Sleepy from oversleeping
Originally Published: March 16, 2007 - Last Updated / Reviewed On: March 5, 2015
I am in my second year at college and I have found myself falling into an unhealthy sleeping pattern. I sleep mostly at night (I don't nap too much) and don't go to bed too late (usually between 12 to 2 am). But, unless I have some huge incentive to get up in the morning (class, etc.), I can sleep extremely late (1 to 2 pm). This makes me end up feeling even sleepier throughout the rest of the day. How can I keep myself from oversleeping?
Rest assured that while your sleeping pattern isn't necessarily abnormal or unhealthy, it may keep you from achieving your maximum potential in school (and other life areas). A typical college student between the ages of 18 and 25 needs between seven to nine hours of sleep a night. Keep in mind that these aren't absolute values and fluctuations on either end are common and normal.
If the amount of time you're sleeping actually causes you to walk around rubbing your eyes and feeling more tired, it might be a good idea to try and cut back on your zzzs. It's interesting that you mentioned being able to get up in the mornings when you need to. To get yourself out of bed before it gets too late, you can try scheduling classes, work, exercise, library time, or even breakfast or brunch plans with friends in the mornings. You could also start small by putting your alarm clock farther away from your bed so that you have to get out of bed to turn it off. Keeping it on the highest volume, having multiple alarm clocks in your room, and even having your friends call you or stop by in the morning to wake you up may also help you get going in the morning. Other strategies may include shifting your sleeping times (e.g., going to bed a bit earlier and waking earlier) or seeing a sleep specialist to determine if something else is happening.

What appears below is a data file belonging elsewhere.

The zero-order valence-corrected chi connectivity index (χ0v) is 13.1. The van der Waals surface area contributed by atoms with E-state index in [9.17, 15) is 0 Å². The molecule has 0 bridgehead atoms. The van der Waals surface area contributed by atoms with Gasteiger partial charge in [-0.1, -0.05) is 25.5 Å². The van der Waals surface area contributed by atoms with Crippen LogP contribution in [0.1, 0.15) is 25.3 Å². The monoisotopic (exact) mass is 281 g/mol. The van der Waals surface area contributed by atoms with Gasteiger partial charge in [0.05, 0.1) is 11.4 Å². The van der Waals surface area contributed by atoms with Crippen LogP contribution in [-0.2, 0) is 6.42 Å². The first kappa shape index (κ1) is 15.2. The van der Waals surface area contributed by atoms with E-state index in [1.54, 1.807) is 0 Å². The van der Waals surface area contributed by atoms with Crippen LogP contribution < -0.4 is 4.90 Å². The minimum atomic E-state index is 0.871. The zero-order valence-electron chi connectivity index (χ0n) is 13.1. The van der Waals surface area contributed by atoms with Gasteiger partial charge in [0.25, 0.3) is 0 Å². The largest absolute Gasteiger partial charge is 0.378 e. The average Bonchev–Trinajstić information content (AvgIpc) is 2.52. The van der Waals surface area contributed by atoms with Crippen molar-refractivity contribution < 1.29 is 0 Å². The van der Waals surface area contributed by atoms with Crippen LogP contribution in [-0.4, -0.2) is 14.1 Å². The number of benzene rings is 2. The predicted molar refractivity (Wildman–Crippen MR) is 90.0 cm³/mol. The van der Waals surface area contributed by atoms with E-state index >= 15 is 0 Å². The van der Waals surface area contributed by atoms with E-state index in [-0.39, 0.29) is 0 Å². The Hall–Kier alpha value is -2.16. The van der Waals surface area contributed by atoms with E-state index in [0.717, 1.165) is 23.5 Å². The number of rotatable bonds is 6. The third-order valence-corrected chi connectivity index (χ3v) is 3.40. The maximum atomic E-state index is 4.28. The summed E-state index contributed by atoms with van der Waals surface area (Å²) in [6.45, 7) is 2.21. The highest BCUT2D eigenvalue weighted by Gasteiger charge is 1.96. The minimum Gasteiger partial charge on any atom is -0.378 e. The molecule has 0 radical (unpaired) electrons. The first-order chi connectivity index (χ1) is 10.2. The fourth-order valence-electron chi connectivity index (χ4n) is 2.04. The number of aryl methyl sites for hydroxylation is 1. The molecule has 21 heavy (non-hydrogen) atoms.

Lack of sleep during certain days of the week may cause your body to try and get more sleep whenever it gets a chance. In extreme cases, a person may suffer from hypersomnia, which is marked by excessive daytime sleepiness and/or long periods of sleep at night. These individuals also nap during the day and are more likely to fall asleep during meals, in mid-conversation, or during work or school. Even (frequent) naps do little to relieve related symptoms of disorientation, anxiety, restlessness, or loss of appetite.
Because you mention that you don't nap much during the day, this condition most likely doesn't apply to you. If, however, you do begin to experience any of these symptoms and you think it may be related to your sleeping patterns, you may want to visit your health care provider. S/he can examine you to see what's behind your sleepiness and provide or prescribe a course of treatment to address it. It's also important to make sure you're sleeping well at night. One study suggests that for college students, sleep quality may be more beneficial than sleep quantity. It could be that you're sleeping so much to compensate for lack of good sleep.
Regardless of the strategies you choose, finding the right balance of sleep quantity and quality will change a few times during the average lifespan. Be prepared to try new things and find your own sleep system that allows for success.